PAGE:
AY Honors/Lighthouses/Answer Key
The function of a lighthouse is to serve as a navigational aid to ships by sending a beam of light, which provides signals.
The first lighthouse in recorded history is the Pharos Lighthouse in Alexandria, Egypt. Built in 280 BC, it is considered one of the Seven Wonders of the Ancient World.
Perhaps the most famous lighthouse in history is the Lighthouse of Alexandria, built on the island of Pharos in ancient Egypt.
People who study lighthouses are called pharologists, after the island of Pharos where the famous lighthouse was constructed. Indeed, the name of the island is still used as the noun for "lighthouse" in some languages, for example: French (phare), Italian and Spanish (faro), Portuguese (farol), Swedish, Danish and Norwegian (fyr), Romanian (far) and Greek (φάρος).
In the United States, only the lighthouse called Boston Light still has a keeper - all the others are automated.
Even automated lighthouses need occasional maintenance, which the Coast Guard and the National Park service do on a regular basis. However the day-to-day warning that Lighthouses given is totally automatic with electronic machines that shine the (usually) aero-marine beacon lights out to passing ships, just like the Fresnel-lenses and gas-lamp mechanical masterpieces did in ages past.
A Fresnel lens (pronounced fray-NELL) is a type of lens invented by Augustin-Jean Fresnel. Originally developed for lighthouses, the design enables the construction of lenses of large aperture and short focal length without the weight and volume of material which would be required in conventional lens design. Compared to earlier lenses, the Fresnel lens is much thinner, thus passing more light and allowing lighthouses to be visible over much longer distances.
The Fresnel lens reduces the amount of material required compared to a conventional spherical lens by breaking the lens into a set of concentric ring-like sections. These concentric rings are shaped to point the light inward, focusing the light from all the rings to a single point, much like a magnifying glass does (imagine hundreds of magnifying glasses all working together!). Because there are so many ring-like lenses focusing light on a single point, the light is very bright, and can be seen from miles away, even through a thick fog.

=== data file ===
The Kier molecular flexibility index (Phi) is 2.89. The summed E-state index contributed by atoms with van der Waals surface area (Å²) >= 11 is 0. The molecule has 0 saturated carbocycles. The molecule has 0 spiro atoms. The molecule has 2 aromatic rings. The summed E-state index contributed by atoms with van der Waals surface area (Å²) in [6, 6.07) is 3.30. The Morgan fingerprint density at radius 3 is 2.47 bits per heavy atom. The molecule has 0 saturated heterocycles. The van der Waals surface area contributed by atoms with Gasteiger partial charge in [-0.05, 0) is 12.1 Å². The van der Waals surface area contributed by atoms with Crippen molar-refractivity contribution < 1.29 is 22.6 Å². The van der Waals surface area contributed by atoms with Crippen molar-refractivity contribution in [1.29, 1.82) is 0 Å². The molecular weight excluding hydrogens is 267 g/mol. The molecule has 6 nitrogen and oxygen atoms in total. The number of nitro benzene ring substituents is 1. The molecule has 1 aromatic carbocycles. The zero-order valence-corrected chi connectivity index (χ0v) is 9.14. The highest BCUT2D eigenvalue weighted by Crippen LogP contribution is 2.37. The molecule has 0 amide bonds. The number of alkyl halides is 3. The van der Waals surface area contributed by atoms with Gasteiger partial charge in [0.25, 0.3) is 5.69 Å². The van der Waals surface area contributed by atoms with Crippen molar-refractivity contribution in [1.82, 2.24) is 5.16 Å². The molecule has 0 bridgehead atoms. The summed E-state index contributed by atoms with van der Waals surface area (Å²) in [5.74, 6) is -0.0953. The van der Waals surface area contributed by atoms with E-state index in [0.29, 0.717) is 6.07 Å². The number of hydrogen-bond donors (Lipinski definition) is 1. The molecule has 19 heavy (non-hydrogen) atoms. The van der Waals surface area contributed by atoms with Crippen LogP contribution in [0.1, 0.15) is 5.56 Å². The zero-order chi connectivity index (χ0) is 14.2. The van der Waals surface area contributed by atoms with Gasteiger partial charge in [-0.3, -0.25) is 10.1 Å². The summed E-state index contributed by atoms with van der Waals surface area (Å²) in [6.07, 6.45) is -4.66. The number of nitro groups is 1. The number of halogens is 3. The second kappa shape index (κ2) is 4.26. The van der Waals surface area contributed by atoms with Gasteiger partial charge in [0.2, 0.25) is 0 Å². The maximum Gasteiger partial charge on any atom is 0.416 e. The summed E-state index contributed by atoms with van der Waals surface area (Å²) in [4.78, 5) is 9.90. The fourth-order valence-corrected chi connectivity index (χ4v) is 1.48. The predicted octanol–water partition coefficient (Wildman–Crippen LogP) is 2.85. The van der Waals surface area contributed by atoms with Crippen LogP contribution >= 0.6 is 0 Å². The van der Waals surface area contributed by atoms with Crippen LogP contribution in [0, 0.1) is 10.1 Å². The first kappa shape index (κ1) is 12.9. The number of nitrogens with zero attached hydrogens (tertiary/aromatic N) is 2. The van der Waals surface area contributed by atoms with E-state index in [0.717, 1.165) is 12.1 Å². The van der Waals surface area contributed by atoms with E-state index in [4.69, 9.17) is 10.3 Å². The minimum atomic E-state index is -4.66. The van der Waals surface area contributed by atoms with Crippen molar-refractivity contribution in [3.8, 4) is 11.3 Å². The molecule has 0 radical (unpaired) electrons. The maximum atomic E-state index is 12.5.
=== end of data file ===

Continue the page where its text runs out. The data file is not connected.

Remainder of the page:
The earliest lighthouses used wood and coal fires to make their light. Other fuels that have been used since include whale oil, lard, kerosene, and (lots of) candles. Today most lighthouses are lit with electricity. The first lighthouse in the United States to use electricity was the Statue of Liberty in 1886! Lady Liberty served her first 15 years as a lighthouse.
Not all lighthouses are located along ocean shores. Many are also located along major rivers and lake shores including the Great Lakes between Canada and the USA. Michigan has more lighthouses than any other US state (114).
In the United States and in Canada, the Coast Guard is responsible for the lighthouse service. Other lighthouse services may be found by visiting The International Association of Marine Aids and Lighthouse Authorities.
- Historical Notes (United States):
- 1852 - the United States Lighthouse Board created as an agency of the US Federal Government to be responsible for the upkeep and maintenance of all lighthouses in the United States.
- 1886 to 1902 - the Statue of Liberty functioned as a lighthouse.
- 1910 - the United States Lighthouse Service (also known as the Bureau of Lighthouses) succeeded the Lighthouse Board.
- 1939 - the US Lighthouse Service merged with the United States Coast Guard, which now maintains and operates all US Lighthouses and Lightships.
These markings are called daymarks. Lighthouses have unique daymarks so that they can be distinguished from one another. If all lighthouses were round brick towers, a sailor would have to have a pretty good idea of where he was to know which lighthouse he was looking at. Instead, lighthouses are painted with easily distinguishable patterns. Often these are red and white, or black and white. Daymarks can be bands, diamonds, squares, rectangles, or any other shapes - so long as they can be seen from afar.
Foghorns are a navigation aid for mariners. In foggy conditions, when visual navigation aids such as lighthouses are obscured by the weather, fog horns provide an audible warning of rocks, headlands, or other dangers to shipping.